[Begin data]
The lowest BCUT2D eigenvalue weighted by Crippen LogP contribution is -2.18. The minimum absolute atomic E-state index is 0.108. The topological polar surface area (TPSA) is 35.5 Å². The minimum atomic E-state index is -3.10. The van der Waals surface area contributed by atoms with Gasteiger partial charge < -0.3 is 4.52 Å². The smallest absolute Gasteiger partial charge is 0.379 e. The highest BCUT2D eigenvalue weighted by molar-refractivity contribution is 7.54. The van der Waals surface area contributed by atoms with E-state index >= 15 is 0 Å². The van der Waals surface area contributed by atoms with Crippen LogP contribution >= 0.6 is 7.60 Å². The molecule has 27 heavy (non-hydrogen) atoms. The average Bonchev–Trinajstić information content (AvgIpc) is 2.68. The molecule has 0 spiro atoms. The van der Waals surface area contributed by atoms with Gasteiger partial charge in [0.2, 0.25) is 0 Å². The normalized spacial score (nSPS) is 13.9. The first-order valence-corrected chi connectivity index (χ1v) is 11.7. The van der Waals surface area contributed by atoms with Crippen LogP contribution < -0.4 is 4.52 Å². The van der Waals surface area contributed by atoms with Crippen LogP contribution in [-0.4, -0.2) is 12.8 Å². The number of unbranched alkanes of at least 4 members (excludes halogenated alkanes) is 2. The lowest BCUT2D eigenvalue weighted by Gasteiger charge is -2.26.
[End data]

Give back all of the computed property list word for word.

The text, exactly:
The lowest BCUT2D eigenvalue weighted by Crippen LogP contribution is -2.18. The minimum absolute atomic E-state index is 0.108. The topological polar surface area (TPSA) is 35.5 Å². The minimum atomic E-state index is -3.10. The van der Waals surface area contributed by atoms with Gasteiger partial charge < -0.3 is 4.52 Å². The smallest absolute Gasteiger partial charge is 0.379 e. The highest BCUT2D eigenvalue weighted by molar-refractivity contribution is 7.54. The van der Waals surface area contributed by atoms with E-state index >= 15 is 0 Å². The van der Waals surface area contributed by atoms with Crippen LogP contribution >= 0.6 is 7.60 Å². The molecule has 27 heavy (non-hydrogen) atoms. The average Bonchev–Trinajstić information content (AvgIpc) is 2.68. The molecule has 0 spiro atoms. The van der Waals surface area contributed by atoms with Gasteiger partial charge in [0.2, 0.25) is 0 Å². The normalized spacial score (nSPS) is 13.9. The first-order valence-corrected chi connectivity index (χ1v) is 11.7. The van der Waals surface area contributed by atoms with Crippen LogP contribution < -0.4 is 4.52 Å². The van der Waals surface area contributed by atoms with Crippen LogP contribution in [-0.4, -0.2) is 12.8 Å². The number of unbranched alkanes of at least 4 members (excludes halogenated alkanes) is 2. The lowest BCUT2D eigenvalue weighted by Gasteiger charge is -2.26.